Chapter Six: “What Happens after this Quiet Bit? I may have to Leave Now.” The Risks of Empathy

ePub

Eleanor Richards

Wallace Stevens wrote a poem titled: “Peter Quince at the clavier” (1923). The poem moves on to be about something other than music in its direct sense, saying things about intrusion and welcome, fear and longing, which do have echoes for the piece of work at the centre of this chapter. But for now these opening lines stand alone:

Just as my fingers on these keys

Make music, so the self-same sounds

On my spirit make a music, too.

Music is feeling, then, not sound

[…]. (Stevens, 1923)

This chapter was originally prepared for a conference on the theme of empathy. That is a word I have never felt sure that I have understood or been wholly at ease with, perhaps because for me it implies a dimension in which the therapist may easily be afraid of failing or feeling inadequate. For that reason, perhaps, I found myself wanting to think about it in the context of a piece of continuing work with someone with whom the possibility of empathy has felt very remote at times (in both directions), and for whom the prospect of having his feelings recognised has been something he has striven to avoid.

 

APPENDIX I Reading list

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APPENDIX I

Reading list

Alvarez, A. (1992). Live Company. London: Routledge.

Begley, S. (2009). The Plastic Mind. London: Constable.

Blackmore, S. (2006). Conversations on Consciousness. Oxford: Oxford

University Press.

Bloom, S. L. (1997). Creating Sanctuary: Toward the Evolution of Sane Societies.

New York: Routledge.

Bloom, S. L. (Ed.) (2001). Violence: A Public Health Epidemic and a Public Health

Approach. London: Karnac.

Bloom, S. L. (2010). The mental health aspects of IPV: Survivors, professionals, and systems. In: A. P. Giardino, & E. R. Giardino (Eds.), Intimate

Partner Violence, Domestic Violence, and Spousal Abuse: A Resource for Professionals Working With Children and Families (pp. 207–250). St. Louis, MO:

STM Learning.

Bloom, S. L. (2010). Trauma-organized systems and parallel process. In: N.

Tehrani (Ed.), Managing Trauma in the Workplace—Supporting Workers and the Organization (pp. 139–153). London: Routledge.

 

Chapter Seven: Empathy and Earned Security: Reciprocal Influences, Ruptures, and Shifts in the Psychotherapeutic Process

ePub

Anastasia Patrikiou

Hermann Lotze, German philosopher and logician (1817–1881), in his excerpt below, illustrates evocatively the process by which we perceive our environment, both animate and inanimate. He describes how we pour ourselves into the object in order to be and feel like the object we are contemplating. How we become the mollusc “in the monotonous pleasure of its openings and closings”, in order to comprehend, perceive, understand and interpret it, and how during this process, the object inhabits us.

No form is so resistant that our fancy cannot, living with it […] place itself into It […]. Thus we are able, furthered by the help of our sensations, to understand the alien, silent form, too. And we not only penetrate into the peculiar vital feelings of those which by kind and nature are near to us, into the joyful flight of the singing bird or the charming motion of the gazelle; we not only contract the feelers of our mind to the smallest thing, to dream with […] the narrowly defined existence of the mollusc and the monotonous pleasure of its openings and closings; we not only extend ourselves, expanding with […] them, into the slender forms of the tree whose thin branches the pleasure of graceful bending and swaying animates; rather, even on to lifeless things we transfer these interpretive feelings and transform through them the dead weights and supports of buildings into so many limbs of a living body, whose inner tensions come back to us. (Lotze, 1858, pp. 200–201)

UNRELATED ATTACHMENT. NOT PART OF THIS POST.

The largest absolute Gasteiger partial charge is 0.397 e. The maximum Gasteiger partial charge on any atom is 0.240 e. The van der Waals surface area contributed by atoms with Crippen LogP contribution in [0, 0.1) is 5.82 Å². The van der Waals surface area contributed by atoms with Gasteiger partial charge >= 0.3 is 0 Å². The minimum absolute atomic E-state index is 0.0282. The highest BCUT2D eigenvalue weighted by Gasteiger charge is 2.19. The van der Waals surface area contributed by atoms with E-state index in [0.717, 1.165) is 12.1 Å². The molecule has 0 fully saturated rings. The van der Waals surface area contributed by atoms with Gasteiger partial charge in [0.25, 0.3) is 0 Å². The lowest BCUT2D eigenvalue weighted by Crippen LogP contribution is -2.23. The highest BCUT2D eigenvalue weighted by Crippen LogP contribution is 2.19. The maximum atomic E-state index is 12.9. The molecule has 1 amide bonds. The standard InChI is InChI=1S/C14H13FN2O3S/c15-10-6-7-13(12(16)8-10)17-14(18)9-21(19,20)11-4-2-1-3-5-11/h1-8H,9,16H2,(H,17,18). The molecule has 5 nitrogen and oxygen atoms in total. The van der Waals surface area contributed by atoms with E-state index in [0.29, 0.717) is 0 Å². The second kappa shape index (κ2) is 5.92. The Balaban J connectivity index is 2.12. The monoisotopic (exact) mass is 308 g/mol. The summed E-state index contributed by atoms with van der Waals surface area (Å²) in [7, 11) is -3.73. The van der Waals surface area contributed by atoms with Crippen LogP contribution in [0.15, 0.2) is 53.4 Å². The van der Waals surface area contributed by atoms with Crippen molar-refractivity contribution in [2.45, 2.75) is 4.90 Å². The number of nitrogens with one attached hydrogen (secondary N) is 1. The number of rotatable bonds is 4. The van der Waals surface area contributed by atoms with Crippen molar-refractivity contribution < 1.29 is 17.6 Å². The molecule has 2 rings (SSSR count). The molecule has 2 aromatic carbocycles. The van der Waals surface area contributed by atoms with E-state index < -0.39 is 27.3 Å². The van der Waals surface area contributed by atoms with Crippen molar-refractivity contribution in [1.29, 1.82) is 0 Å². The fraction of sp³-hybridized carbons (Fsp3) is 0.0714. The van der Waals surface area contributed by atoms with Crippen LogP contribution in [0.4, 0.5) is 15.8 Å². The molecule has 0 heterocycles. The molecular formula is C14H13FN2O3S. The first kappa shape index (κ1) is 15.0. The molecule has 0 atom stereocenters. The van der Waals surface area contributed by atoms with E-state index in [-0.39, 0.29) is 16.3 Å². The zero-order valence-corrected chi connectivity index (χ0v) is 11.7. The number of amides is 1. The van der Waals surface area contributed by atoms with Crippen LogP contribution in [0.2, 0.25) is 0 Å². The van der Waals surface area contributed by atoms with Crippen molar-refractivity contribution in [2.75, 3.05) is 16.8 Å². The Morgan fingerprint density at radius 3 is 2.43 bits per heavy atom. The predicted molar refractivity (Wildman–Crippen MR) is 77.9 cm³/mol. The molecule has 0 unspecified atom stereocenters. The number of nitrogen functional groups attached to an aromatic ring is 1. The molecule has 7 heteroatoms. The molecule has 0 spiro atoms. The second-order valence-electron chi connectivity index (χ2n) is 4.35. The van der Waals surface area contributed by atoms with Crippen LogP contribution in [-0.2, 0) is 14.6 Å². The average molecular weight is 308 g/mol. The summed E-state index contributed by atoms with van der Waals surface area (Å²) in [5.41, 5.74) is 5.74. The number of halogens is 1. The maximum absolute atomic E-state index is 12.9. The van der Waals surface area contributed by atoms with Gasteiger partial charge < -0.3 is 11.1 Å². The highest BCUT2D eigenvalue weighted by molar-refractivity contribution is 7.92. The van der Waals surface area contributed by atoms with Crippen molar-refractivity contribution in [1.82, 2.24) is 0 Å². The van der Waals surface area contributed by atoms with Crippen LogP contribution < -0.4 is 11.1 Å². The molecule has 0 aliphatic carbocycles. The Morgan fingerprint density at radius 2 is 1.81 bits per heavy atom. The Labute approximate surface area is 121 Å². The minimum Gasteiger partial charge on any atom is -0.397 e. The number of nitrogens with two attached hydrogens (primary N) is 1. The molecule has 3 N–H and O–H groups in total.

Appendix I: Reading List

ePub

Alvarez, A. (1992). Live Company. London: Routledge.

Begley, S. (2009). The Plastic Mind. London: Constable.

Blackmore, S. (2006). Conversations on Consciousness. Oxford: Oxford University Press.

Bloom, S. L. (1997). Creating Sanctuary: Toward the Evolution of Sane Societies. New York: Routledge.

Bloom, S. L. (Ed.) (2001). Violence: A Public Health Epidemic and a Public Health Approach. London: Karnac.

Bloom, S. L. (2010). The mental health aspects of IPV: Survivors, professionals, and systems. In: A. P. Giardino, & E. R. Giardino (Eds.), Intimate Partner Violence, Domestic Violence, and Spousal Abuse: A Resource for Professionals Working With Children and Families (pp. 207–250). St. Louis, MO: STM Learning.

Bloom, S. L. (2010). Trauma-organized systems and parallel process. In: N. Tehrani (Ed.), Managing Trauma in the Workplace—Supporting Workers and the Organization (pp. 139–153). London: Routledge.

 

Appendix II: The Bowlby Centre

ePub

Promoting attachment and inclusion

Since 1976 The Bowlby Centre (formerly known as CAPP) has developed as an organisation committed to the practice of attachment-based psychoanalytic psychotherapy. The Bowlby Centre is a dynamic, rapidly developing charity which aims both to train attachment-based psychoanalytic psychotherapists and to deliver a psychotherapy service to those who are most marginalised and frequently excluded from long term psychotherapy.

We provide a four year part time psychotherapy training accredited by the UKCP and operate a psychotherapy referral service for the public including the low cost Blues Project. The Bowlby Centre has a wealth of experience in the fields of attachment and loss and particular expertise in working with trauma and abuse. As part of our ongoing commitment to anti-discriminatory practice we offer a consultation service to the public and private sectors and are engaged in outreach and special projects working with care leavers, women experiencing violence and abuse, offenders and ex offenders, people struggling with addiction to drugs, alcohol, eating difficulties or self harm, and to individuals and groups in a wide variety of mental health settings.